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Molly's Song
Author: Robert Force
Date/Studio: 2013 Synergy, Port Townsend, WA
Engineer: Neville Pearsall
Producer: Robert Force
Original Release: Did You (BSR151)
Current Release: Did You (BSR151)

There is a moment when we come to know and truly understand the meaning of unconditional love.  This song is about that moment.  It is written so that the realization of that moment is built into the verse and tempo flow.  It profoundly changed how I look at songwriting.  Beyond describing is being.

Like with a lot of my songs I start this one off by writing about a few things that have happened in my relationship with Molly.  I pick out the moments that I know I am truly there with her and she with me-- something we are doing together because the other person is there.  We pick strawberries, water the pumpkins, go out to breakfast, walk in the harbor.

That was easy, those are descriptive moments.  She was a new person in my life.  I was the only grandpa in her life.  My son had gotten married very early and Molly was born when I was not yet fifty.  I was in mid-career of being an educator, an administrator for Washington State University.  I was a working dad with another son still in high school.  As Molly's young parents were finding their way, here was this open, trusting, cheerful soul now spending a lot of time in my care.

I knew my heart was being given over but I did not have a way to own or identify this experience.  This was all brand new.  With your own children you sort of grow into the complexity of love over time.  With Molly, this was right here, right now.  Being a grandfather is an awesome responsibility.  I had to define for myself what the relationship was to be.  Was this a role I played as my son's father?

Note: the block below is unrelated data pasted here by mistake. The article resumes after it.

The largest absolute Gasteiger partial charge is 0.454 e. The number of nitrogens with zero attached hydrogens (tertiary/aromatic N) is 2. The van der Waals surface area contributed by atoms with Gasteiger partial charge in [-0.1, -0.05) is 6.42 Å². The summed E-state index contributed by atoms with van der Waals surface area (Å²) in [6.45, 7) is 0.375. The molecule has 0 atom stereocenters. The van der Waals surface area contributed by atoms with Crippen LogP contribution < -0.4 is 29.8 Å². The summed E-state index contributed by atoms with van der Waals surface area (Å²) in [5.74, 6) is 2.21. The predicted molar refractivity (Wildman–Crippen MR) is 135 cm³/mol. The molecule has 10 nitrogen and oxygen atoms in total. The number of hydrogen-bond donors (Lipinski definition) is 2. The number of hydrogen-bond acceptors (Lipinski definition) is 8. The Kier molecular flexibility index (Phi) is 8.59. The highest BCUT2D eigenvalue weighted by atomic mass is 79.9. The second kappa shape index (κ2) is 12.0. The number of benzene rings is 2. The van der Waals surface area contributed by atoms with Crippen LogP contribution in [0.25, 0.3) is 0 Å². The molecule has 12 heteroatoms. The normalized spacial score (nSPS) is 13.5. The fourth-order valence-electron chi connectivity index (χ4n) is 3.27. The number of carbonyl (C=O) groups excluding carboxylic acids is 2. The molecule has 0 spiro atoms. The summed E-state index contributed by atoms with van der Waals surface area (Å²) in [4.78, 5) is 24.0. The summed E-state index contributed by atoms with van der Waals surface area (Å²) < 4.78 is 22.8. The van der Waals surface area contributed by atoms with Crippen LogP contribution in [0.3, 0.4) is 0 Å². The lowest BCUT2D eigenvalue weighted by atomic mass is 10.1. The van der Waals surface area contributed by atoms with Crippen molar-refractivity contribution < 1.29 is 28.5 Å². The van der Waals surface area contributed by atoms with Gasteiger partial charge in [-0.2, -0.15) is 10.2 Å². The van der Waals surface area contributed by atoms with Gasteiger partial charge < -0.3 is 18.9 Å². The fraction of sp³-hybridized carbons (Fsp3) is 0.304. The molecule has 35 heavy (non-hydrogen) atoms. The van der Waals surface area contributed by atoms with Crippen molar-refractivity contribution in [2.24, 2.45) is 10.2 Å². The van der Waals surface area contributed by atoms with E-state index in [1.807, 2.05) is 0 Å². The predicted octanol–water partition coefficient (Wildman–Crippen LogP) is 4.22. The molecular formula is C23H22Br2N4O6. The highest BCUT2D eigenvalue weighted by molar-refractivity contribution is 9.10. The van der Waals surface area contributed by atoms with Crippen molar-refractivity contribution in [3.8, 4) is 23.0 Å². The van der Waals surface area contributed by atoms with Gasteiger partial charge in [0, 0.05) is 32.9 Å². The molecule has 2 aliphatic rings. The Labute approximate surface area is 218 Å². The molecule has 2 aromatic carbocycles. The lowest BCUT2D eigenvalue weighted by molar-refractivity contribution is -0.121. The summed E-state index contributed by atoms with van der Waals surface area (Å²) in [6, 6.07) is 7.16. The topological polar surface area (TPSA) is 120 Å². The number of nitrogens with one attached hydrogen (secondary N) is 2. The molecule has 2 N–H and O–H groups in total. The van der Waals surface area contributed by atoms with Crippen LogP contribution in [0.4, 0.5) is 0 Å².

No.  My relationship to this girl was my relationship.  It was not, nor could it be, defined by my relationship to or through anyone else.  She was my granddaughter.  Whatever life brought it would bring it to us together and affect us both together.  In the song there is that moment of epiphany when I go from saying I am with my son's daughter to saying I am with my granddaughter.

My inner understanding was complete but as a writer I still needed to capture that self-knowledge in song.  I had to externalize it.  I felt it.  I knew it.  But could I describe it-- not necessarily for others, but to myself?  The right words were not quite there.  I had never before experienced unconditional love-- the love that does not ever go away and needs no reciprocity.  Even though you know it will break your heart over and over you also know it breaks your heart wide open.  That was exciting, scary, humbling.

When Molly was two I had planted the entire backyard full of pumpkins.  She and I watered them all through the previous summer.  Come Halloween they were to be a gift to the neighborhood-- a hundred jack-o-lanterns lighting up the hillside across the street.  For the past few years residents of the Blaine Street Neighborhood had the city close off two blocks of the street.  We had parades, bonfires, stilt-walkers and outdoor movies.  Six hundred kids would come with their parents to trick or treat.

That magical night was still fresh as I drove off to Portland, OR for a concert at Artichoke Music.  Drive time is always a good time for me to think and reflect.  The pumpkins had been spectacular.  Molly and hundreds of kids were enchanted.  Parents had a fun-filled place to go where their kids were not going to be run over as they dashed from house to house.  The song started to flow.  The sweet nostalgia of that whole summer and fall overwhelmed me as I sought to scribble lines down on a piece of paper.  I finally had to pull over.  It made me cry.  It makes a lot of grandpas cry.  We get it.

Molly has sung this on stage with me since she was little, adding “better pick one for Uncle Sam, Daddy, Momma” to the Oma and Baba lines.  One year in Colorado, twelve, she connected the dots.  “This song is sad.  It's about you dying.”  No, Molly, it's not.  It's about me discovering how to live.

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